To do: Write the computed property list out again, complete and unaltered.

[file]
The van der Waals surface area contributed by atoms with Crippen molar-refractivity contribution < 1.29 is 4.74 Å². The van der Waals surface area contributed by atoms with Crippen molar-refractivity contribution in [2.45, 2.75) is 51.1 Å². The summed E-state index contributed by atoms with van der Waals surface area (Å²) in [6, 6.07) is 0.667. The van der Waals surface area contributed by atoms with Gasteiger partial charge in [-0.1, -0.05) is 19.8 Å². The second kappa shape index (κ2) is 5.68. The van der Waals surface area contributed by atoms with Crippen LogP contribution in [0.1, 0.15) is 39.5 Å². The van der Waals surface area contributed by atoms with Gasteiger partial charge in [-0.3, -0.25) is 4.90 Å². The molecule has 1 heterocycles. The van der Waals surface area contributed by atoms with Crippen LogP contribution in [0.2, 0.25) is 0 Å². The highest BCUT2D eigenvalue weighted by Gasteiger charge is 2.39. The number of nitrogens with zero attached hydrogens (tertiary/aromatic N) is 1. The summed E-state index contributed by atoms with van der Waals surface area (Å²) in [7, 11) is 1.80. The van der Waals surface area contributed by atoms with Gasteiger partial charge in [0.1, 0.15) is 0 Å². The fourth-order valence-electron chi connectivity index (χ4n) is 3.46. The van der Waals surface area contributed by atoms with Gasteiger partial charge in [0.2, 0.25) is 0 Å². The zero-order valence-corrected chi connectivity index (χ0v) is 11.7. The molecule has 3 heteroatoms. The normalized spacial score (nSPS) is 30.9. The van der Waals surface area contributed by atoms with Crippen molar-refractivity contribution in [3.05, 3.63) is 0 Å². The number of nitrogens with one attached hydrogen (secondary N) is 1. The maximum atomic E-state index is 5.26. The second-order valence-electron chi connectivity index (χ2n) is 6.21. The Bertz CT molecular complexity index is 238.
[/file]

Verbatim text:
The van der Waals surface area contributed by atoms with Crippen molar-refractivity contribution < 1.29 is 4.74 Å². The van der Waals surface area contributed by atoms with Crippen molar-refractivity contribution in [2.45, 2.75) is 51.1 Å². The summed E-state index contributed by atoms with van der Waals surface area (Å²) in [6, 6.07) is 0.667. The van der Waals surface area contributed by atoms with Gasteiger partial charge in [-0.1, -0.05) is 19.8 Å². The second kappa shape index (κ2) is 5.68. The van der Waals surface area contributed by atoms with Crippen LogP contribution in [0.1, 0.15) is 39.5 Å². The van der Waals surface area contributed by atoms with Gasteiger partial charge in [-0.3, -0.25) is 4.90 Å². The molecule has 1 heterocycles. The van der Waals surface area contributed by atoms with Crippen LogP contribution in [0.2, 0.25) is 0 Å². The highest BCUT2D eigenvalue weighted by Gasteiger charge is 2.39. The number of nitrogens with zero attached hydrogens (tertiary/aromatic N) is 1. The summed E-state index contributed by atoms with van der Waals surface area (Å²) in [7, 11) is 1.80. The van der Waals surface area contributed by atoms with Gasteiger partial charge in [0.1, 0.15) is 0 Å². The fourth-order valence-electron chi connectivity index (χ4n) is 3.46. The van der Waals surface area contributed by atoms with Gasteiger partial charge in [0.2, 0.25) is 0 Å². The zero-order valence-corrected chi connectivity index (χ0v) is 11.7. The molecule has 3 heteroatoms. The normalized spacial score (nSPS) is 30.9. The van der Waals surface area contributed by atoms with Crippen molar-refractivity contribution in [3.05, 3.63) is 0 Å². The number of nitrogens with one attached hydrogen (secondary N) is 1. The maximum atomic E-state index is 5.26. The second-order valence-electron chi connectivity index (χ2n) is 6.21. The Bertz CT molecular complexity index is 238.